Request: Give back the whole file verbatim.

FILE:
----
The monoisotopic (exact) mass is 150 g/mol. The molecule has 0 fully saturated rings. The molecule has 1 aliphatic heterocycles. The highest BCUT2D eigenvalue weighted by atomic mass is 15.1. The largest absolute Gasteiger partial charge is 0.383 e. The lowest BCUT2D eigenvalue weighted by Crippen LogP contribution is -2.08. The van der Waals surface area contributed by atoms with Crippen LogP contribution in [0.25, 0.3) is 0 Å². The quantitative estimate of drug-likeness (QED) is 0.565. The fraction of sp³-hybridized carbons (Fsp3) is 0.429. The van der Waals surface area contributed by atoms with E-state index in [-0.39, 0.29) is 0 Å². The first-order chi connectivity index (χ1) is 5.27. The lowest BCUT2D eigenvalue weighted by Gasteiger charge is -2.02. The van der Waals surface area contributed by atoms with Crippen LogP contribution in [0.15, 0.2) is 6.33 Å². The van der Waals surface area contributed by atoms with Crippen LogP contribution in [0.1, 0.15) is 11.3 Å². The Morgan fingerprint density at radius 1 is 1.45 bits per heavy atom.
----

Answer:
The monoisotopic (exact) mass is 150 g/mol. The molecule has 0 fully saturated rings. The molecule has 1 aliphatic heterocycles. The highest BCUT2D eigenvalue weighted by atomic mass is 15.1. The largest absolute Gasteiger partial charge is 0.383 e. The lowest BCUT2D eigenvalue weighted by Crippen LogP contribution is -2.08. The van der Waals surface area contributed by atoms with Crippen LogP contribution in [0.25, 0.3) is 0 Å². The quantitative estimate of drug-likeness (QED) is 0.565. The fraction of sp³-hybridized carbons (Fsp3) is 0.429. The van der Waals surface area contributed by atoms with E-state index in [-0.39, 0.29) is 0 Å². The first-order chi connectivity index (χ1) is 5.27. The lowest BCUT2D eigenvalue weighted by Gasteiger charge is -2.02. The van der Waals surface area contributed by atoms with Crippen LogP contribution in [0.15, 0.2) is 6.33 Å². The van der Waals surface area contributed by atoms with Crippen LogP contribution in [0.1, 0.15) is 11.3 Å². The Morgan fingerprint density at radius 1 is 1.45 bits per heavy atom.